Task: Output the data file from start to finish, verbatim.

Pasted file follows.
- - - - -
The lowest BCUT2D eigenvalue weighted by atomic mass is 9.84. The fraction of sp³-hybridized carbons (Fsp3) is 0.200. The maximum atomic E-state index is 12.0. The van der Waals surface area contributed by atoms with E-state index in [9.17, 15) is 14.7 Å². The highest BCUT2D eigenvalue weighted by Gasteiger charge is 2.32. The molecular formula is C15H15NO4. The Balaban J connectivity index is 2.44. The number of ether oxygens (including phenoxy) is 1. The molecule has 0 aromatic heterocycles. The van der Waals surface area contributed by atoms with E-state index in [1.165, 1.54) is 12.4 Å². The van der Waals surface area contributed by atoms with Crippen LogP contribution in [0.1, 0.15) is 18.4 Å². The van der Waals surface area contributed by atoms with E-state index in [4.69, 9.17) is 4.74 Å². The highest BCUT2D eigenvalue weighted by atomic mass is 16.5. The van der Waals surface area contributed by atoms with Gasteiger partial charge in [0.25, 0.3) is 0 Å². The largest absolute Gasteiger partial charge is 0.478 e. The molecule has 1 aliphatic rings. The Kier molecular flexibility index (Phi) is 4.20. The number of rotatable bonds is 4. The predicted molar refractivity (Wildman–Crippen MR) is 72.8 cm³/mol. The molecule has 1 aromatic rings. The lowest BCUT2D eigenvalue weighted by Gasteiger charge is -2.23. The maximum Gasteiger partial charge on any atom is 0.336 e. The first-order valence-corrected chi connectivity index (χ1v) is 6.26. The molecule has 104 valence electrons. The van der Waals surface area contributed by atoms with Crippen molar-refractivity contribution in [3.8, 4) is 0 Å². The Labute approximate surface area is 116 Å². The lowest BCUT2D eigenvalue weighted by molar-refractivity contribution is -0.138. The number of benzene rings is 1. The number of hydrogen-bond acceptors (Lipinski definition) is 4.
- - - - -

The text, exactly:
The lowest BCUT2D eigenvalue weighted by atomic mass is 9.84. The fraction of sp³-hybridized carbons (Fsp3) is 0.200. The maximum atomic E-state index is 12.0. The van der Waals surface area contributed by atoms with E-state index in [9.17, 15) is 14.7 Å². The highest BCUT2D eigenvalue weighted by Gasteiger charge is 2.32. The molecular formula is C15H15NO4. The Balaban J connectivity index is 2.44. The number of ether oxygens (including phenoxy) is 1. The molecule has 0 aromatic heterocycles. The van der Waals surface area contributed by atoms with E-state index in [1.165, 1.54) is 12.4 Å². The van der Waals surface area contributed by atoms with Crippen LogP contribution in [0.1, 0.15) is 18.4 Å². The van der Waals surface area contributed by atoms with E-state index in [4.69, 9.17) is 4.74 Å². The highest BCUT2D eigenvalue weighted by atomic mass is 16.5. The van der Waals surface area contributed by atoms with Gasteiger partial charge in [0.25, 0.3) is 0 Å². The largest absolute Gasteiger partial charge is 0.478 e. The molecule has 1 aliphatic rings. The Kier molecular flexibility index (Phi) is 4.20. The number of rotatable bonds is 4. The predicted molar refractivity (Wildman–Crippen MR) is 72.8 cm³/mol. The molecule has 1 aromatic rings. The lowest BCUT2D eigenvalue weighted by Gasteiger charge is -2.23. The maximum Gasteiger partial charge on any atom is 0.336 e. The first-order valence-corrected chi connectivity index (χ1v) is 6.26. The molecule has 104 valence electrons. The van der Waals surface area contributed by atoms with Crippen molar-refractivity contribution in [3.8, 4) is 0 Å². The Labute approximate surface area is 116 Å². The lowest BCUT2D eigenvalue weighted by molar-refractivity contribution is -0.138. The number of benzene rings is 1. The number of hydrogen-bond acceptors (Lipinski definition) is 4.